The Braves are going for it. Or that is at least the general feeling if the first few weeks of the offseason are any indication.
Holes remain at third base, the rotation and behind the plate. But after signing Will Smith (and losing a draft pick in the process) for 3 years and $40 million and Chris Martin for 2 years and $14 million, it has become apparent the front office is ready to take the training wheels off.
You don’t spend $40 million on Will Smith, Mark Melancon, Chris Martin and Shane Greene (assuming he is tendered a contract in arbitration) to open the season with a payroll of $120 million like it has been in recent years. You don’t spend $40 million on a quartet of veteran relievers to go cheap elsewhere on the roster.
(If they are going cheap elsewhere, god help us all.)
Compare these two aggressive moves to what Alex Anthopoulos and Co. did during their first two offseason in Atlanta. They did next-to-nothing in 2017-18. Anibal Sanchez ended up being the most notable addition. Last winter was slightly more action-packed, signing Josh Donaldson, Brian McCann and Nick Markakis to one-year-guaranteed deals. And that was it. They didn’t even sign a reliever until Josh Tomlin became available towards the end of March.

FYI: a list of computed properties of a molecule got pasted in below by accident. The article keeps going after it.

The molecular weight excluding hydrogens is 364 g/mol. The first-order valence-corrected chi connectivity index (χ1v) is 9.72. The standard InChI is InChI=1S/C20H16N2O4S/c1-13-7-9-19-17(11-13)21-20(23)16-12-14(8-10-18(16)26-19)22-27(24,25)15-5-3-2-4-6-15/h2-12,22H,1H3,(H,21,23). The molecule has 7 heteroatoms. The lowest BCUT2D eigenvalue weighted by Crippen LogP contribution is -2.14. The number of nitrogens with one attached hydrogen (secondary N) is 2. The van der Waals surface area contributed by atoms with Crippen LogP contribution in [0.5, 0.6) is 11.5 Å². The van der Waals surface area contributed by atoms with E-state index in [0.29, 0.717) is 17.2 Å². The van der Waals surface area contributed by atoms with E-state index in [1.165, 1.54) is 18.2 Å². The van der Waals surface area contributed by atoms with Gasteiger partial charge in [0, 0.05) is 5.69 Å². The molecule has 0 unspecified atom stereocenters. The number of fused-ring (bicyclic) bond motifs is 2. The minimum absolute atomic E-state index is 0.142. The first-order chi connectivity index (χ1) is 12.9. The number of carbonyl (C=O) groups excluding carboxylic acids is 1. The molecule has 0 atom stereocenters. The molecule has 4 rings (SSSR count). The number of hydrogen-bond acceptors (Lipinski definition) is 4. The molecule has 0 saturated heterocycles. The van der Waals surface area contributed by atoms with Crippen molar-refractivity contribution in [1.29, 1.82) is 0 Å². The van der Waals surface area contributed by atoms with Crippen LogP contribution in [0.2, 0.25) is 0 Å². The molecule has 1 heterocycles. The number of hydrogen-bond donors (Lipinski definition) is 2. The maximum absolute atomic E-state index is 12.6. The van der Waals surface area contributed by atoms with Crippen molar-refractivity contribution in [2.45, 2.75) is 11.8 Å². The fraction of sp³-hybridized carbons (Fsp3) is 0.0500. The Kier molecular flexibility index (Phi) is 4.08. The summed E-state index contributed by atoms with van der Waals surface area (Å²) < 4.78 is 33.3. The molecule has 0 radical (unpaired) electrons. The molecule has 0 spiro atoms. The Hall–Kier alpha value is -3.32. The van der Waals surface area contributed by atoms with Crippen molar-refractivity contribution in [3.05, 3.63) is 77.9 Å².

Those two teams would go on to win the National League East, an impressive feat in itself. The 2018 club was clearly out-manned by the Dodgers. The 2019 club saw 8th inning leads disappear to the Cardinals in Games 1 and 4. This may sound like sour grapes, but the Braves probably should’ve won the first four games in the NLDS. At the very least three of them, which was enough. But as the bullpen faltered, the playoff misery continued.
It remains to be seen if sinking significant money into Will Smith and Chris Martin will prove to be the right decision, but damn it, I’m glad the Braves are finally making the moves necessary to take that next step.
Teams that win the World Series spend a lot of money. The average payroll of the last four champions (Cubs, Astros, Red Sox, Nationals) averaged $182 million. The Braves aren’t even close to that figure — and spending just to spend is not wise — but the team’s payroll sits around $105 million as of today. Again, they still lack a third baseman, at least one starting pitcher, a catcher and perhaps more. It would be nearly impossible to fit all of those things in and not exceed a payroll well above the aforementioned $120 million mark of years past.
There’s a long way to go this winter. But it does seem that after years of pleading with the front office to spend money, we are finally getting our wish. That doesn’t necessarily mean the result will be any different, but it’s about damn time.